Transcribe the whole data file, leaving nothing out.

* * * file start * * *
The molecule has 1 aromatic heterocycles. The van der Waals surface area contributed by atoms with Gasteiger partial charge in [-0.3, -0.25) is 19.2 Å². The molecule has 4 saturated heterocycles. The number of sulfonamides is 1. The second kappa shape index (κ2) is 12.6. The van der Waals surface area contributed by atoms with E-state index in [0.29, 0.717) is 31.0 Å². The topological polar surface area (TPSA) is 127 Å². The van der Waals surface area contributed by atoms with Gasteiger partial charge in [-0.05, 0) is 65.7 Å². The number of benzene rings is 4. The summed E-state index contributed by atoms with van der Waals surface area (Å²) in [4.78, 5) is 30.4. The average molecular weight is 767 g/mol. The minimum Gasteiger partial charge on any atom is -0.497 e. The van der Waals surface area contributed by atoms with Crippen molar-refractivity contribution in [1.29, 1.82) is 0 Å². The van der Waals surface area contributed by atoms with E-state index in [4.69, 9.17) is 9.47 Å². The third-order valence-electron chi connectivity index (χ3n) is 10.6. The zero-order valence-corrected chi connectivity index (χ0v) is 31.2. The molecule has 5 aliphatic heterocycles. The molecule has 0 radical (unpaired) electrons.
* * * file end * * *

The molecule has 1 aromatic heterocycles. The van der Waals surface area contributed by atoms with Gasteiger partial charge in [-0.3, -0.25) is 19.2 Å². The molecule has 4 saturated heterocycles. The number of sulfonamides is 1. The second kappa shape index (κ2) is 12.6. The van der Waals surface area contributed by atoms with E-state index in [0.29, 0.717) is 31.0 Å². The topological polar surface area (TPSA) is 127 Å². The van der Waals surface area contributed by atoms with Gasteiger partial charge in [-0.05, 0) is 65.7 Å². The number of benzene rings is 4. The summed E-state index contributed by atoms with van der Waals surface area (Å²) in [4.78, 5) is 30.4. The average molecular weight is 767 g/mol. The minimum Gasteiger partial charge on any atom is -0.497 e. The van der Waals surface area contributed by atoms with Crippen molar-refractivity contribution in [1.29, 1.82) is 0 Å². The van der Waals surface area contributed by atoms with E-state index in [4.69, 9.17) is 9.47 Å². The third-order valence-electron chi connectivity index (χ3n) is 10.6. The zero-order valence-corrected chi connectivity index (χ0v) is 31.2. The molecule has 5 aliphatic heterocycles. The molecule has 0 radical (unpaired) electrons.